Bletchley Park and Code-Breaking
In August 1938, a group of men showed up to a Victorian Gothic mansion in the town of Bletchley Park in Buckinghamshire. It was a couple of weeks after the Glorious Twelfth, the start of hunting season in England. Ten bucks say they were all wearing tweed knickers and jolly caps, but that’s beside the point.
They said they were part of a shooting party, ready to fire hundreds of shells at wild birds. But, in reality, they were scholars turned code-breakers who’d come to evaluate the estate as a wartime location for intelligence activity. They were members of the Government Code and Cypher School, and, their journey into the English countryside would not prove in vain.
Bletchley Park went on to play a vital role in World War II. It employed 10,000 people involved in gathering military intelligence. Among the workers were pattern recognition experts who cracked enemy codes and helped bring an early end to the war.
Some say the information age was born at Bletchley Park, home to the world’s first electronic computer, Colossus.
And, colossal have been the changes brought about by the ensuing Digital Age. Every day, existing power structures fade a little more and at times, the world seems more uncertain than ever.
And, yet within these changing fortune of time, it has never been easier to know and understand yourself. We can capture enormous amounts of data by using technology to track the things we do, with whom we do them; how often, where and when. We can become our own personal pattern recognition experts by quantifying our lives.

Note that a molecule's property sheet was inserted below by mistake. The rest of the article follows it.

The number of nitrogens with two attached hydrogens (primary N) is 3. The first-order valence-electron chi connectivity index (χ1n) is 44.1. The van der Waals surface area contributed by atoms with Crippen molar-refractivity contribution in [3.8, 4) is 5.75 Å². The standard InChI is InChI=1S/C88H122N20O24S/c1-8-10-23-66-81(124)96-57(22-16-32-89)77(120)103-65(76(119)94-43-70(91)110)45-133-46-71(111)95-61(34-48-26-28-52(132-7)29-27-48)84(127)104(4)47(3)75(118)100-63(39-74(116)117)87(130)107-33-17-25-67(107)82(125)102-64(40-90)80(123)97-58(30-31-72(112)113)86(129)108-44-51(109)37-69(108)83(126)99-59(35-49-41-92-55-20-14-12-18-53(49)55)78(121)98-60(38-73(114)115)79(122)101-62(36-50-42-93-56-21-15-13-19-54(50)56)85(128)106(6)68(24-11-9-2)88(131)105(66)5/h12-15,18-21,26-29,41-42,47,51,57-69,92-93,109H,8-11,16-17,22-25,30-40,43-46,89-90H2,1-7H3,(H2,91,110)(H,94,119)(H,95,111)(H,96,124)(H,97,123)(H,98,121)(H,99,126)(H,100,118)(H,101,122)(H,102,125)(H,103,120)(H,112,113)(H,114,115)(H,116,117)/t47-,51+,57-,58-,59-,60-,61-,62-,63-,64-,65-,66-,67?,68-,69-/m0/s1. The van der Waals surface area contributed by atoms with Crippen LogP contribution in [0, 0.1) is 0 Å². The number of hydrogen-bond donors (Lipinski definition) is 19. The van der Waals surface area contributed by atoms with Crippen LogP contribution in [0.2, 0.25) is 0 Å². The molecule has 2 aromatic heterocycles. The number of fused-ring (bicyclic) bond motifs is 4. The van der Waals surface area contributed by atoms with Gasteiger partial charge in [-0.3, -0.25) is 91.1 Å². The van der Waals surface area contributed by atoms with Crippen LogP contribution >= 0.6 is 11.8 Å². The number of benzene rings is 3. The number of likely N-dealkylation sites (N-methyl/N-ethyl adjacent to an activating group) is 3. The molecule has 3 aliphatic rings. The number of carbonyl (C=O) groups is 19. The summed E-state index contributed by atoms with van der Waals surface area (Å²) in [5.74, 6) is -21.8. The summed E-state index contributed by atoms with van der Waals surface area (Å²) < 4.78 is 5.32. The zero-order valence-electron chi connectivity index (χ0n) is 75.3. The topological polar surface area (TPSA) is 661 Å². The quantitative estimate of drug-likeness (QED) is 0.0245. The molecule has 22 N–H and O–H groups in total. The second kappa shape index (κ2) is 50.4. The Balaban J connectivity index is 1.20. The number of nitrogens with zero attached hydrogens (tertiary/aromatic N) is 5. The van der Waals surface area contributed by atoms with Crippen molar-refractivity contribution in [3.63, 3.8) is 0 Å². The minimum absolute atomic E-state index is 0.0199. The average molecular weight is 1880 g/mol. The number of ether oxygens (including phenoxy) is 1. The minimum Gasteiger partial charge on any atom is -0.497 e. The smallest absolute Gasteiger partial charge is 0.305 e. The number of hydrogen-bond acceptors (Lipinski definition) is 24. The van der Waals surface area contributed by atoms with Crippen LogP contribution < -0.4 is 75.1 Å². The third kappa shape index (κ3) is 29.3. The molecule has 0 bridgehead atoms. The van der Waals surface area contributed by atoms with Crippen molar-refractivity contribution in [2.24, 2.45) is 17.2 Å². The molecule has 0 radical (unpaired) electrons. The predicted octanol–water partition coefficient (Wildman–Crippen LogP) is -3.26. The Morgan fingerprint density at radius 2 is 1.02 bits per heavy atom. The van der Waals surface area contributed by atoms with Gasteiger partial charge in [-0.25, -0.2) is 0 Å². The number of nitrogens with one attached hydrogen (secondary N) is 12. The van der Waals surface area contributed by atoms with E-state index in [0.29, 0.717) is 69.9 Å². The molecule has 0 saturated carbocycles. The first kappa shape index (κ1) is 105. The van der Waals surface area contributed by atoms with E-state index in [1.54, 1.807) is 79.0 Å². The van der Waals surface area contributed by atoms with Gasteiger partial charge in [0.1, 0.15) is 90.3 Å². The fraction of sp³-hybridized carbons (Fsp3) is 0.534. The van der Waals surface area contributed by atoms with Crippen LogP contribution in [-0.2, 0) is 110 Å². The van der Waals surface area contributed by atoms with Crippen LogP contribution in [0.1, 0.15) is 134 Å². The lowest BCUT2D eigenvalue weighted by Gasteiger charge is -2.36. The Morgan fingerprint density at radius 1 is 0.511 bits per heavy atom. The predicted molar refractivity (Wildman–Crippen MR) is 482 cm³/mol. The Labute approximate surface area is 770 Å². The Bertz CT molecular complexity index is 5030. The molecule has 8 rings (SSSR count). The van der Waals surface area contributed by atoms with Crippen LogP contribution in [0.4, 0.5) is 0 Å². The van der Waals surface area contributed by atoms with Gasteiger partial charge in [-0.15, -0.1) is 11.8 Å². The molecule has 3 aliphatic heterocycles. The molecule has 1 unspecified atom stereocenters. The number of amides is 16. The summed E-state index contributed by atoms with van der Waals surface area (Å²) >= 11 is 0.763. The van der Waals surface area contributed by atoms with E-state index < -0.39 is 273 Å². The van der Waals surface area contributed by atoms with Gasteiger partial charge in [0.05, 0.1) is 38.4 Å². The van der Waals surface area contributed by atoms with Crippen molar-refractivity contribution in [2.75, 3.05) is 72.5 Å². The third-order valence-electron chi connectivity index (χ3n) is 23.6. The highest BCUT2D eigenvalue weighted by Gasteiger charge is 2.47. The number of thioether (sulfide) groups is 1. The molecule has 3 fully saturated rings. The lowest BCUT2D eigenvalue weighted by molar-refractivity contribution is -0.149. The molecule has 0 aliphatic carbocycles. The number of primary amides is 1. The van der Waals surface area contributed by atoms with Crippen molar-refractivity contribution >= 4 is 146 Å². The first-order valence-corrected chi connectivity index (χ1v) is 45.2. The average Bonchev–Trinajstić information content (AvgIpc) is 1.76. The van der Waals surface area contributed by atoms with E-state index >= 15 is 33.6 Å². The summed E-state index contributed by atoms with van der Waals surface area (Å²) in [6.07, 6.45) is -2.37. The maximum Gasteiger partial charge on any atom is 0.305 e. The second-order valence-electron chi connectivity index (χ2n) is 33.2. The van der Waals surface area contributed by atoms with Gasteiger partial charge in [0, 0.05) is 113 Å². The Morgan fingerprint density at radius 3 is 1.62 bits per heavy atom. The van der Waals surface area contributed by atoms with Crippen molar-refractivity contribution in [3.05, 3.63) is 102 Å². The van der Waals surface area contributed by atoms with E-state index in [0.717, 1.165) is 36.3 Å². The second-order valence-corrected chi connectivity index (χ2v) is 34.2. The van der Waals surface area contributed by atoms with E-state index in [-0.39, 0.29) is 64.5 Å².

Laurie Frick and Cracking the Code
The artist Laurie Frick who has a background in engineering knows a lot about this. She has an exhibit on display Contemporary Oklahoma on the state fairgrounds that should pique your curiosity about your own daily routine.
Laurie tracks everything about herself — steps walked, calories expended, her weight, sleep patterns, time spent online, GPS location, daily mood, and food intake.
She uses gadgets, websites and smartphone apps in this self-imposed surveillance, and then she transfers the data to wall size patterns that are fun and colorful to see. They include technical, laser-cut drawings on thick watercolor paper. The cuts are suspended like mobiles under soft pink, green and yellow lights.
The walls that reflect her moods are my favorite. She uses laminate countertop samples and assigns different colors to different emotions. The pattern that emerges is dark or vibrant around the edges and light or muted in the middle. It all represents a way of seeing ourselves — knowing ourselves better.
So, once we document and examine our history, recent or otherwise, we can stop letting the past construct the present. We can stop living in fear and stop repeating the same mistakes. We can gather and analyze our data and decipher our own lives. In time you can crack the code of your life. You can stop fighting that ridiculous war – whatever it might be.
I became really interested in pattern recognition after watching the PBS drama Bletchley Circle. The mystery series is set in 1952 and features four women who worked as pattern recognition experts and codebreakers at Bletchley Park during the war. They pool their codebreaking skills to find a serial killer in London. It’s a great show and is now available on DVD.